In May, 2011, according to the US Fish & Wildlife Service's official "Gray Wolves in the Northern Rocky Mountains" website (www.fws.gov/mountain-prairie/species/mammals/wolf/), wolves were officially delisted in Idaho, Montana and parts of Oregon, Washington and Utah. On October 4, the Service proposed to remove the gray wolf from the "List of Endangered and Threatened Wildlife" in Wyoming, too. Effectively, this means the gray wolf is now huntable big game in Idaho and Montana, with no hunts yet in Wyoming.
Despite the final status of wolves, it's difficult to find wolf-specific guided hunts in either Idaho or Montana. Idaho has a lengthy and generous season that opened August 30 and runs through March 31, 2012. A nonresident tag is only $31.75. The state game department has set a goal of 300 to 400 wolves to be taken this season, and hunters can tag two wolves. There is also no statewide harvest limit, although there are quotas in five of the state's 13 wolf zones. Most Idaho wolf hunts will probably be folded into deer and elk hunts, with hunters having a wolf tag in their pocket "just in case." If the statistics from 2009 are any indication, about 99 percent of those tags will stay in pockets. In 2009, Idaho sold about 30,000 wolf tags; but only an estimated 20,000 hunters actually went looking for wolf, and just 188 wolves were taken out a quota of 220. (It's been speculated that many hunters bought wolf tags just to have a souvenir of the first Idaho season.)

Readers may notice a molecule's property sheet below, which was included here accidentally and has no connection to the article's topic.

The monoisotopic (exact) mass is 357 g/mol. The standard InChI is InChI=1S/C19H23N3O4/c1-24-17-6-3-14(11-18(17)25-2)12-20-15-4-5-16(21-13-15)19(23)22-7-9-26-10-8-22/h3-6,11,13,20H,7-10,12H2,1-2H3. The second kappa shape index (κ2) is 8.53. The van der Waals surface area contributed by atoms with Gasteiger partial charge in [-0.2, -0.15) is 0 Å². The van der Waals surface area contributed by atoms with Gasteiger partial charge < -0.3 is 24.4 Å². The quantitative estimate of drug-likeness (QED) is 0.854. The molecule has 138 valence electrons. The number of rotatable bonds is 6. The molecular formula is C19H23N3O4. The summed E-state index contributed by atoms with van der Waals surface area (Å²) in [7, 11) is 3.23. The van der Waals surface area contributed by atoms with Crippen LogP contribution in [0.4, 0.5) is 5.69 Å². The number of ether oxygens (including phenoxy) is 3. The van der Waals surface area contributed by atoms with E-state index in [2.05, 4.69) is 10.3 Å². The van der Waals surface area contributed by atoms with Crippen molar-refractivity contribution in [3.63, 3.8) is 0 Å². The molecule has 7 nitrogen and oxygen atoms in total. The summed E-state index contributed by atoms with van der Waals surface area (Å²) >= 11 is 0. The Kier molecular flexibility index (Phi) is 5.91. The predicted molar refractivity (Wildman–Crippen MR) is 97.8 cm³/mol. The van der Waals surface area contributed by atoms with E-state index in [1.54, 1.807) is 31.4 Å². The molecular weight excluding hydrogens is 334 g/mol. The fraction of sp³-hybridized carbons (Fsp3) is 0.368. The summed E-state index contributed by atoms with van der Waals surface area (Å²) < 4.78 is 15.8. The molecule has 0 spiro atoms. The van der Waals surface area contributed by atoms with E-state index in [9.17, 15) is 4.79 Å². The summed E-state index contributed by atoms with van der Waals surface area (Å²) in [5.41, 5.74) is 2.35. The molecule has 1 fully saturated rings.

The Montana wolf season is more restrictive than Idaho's. The state is divided into 14 wolf-management units with an overall quota of 220 wolves. The "backcountry" archery-only season on wolves ran through the middle of October, and the general seasons are now open through December 31, or until quotas are met. One of the earlier general seasons, in Subunits 313-316, is already closed with four wolves harvested, exceeding........(continued)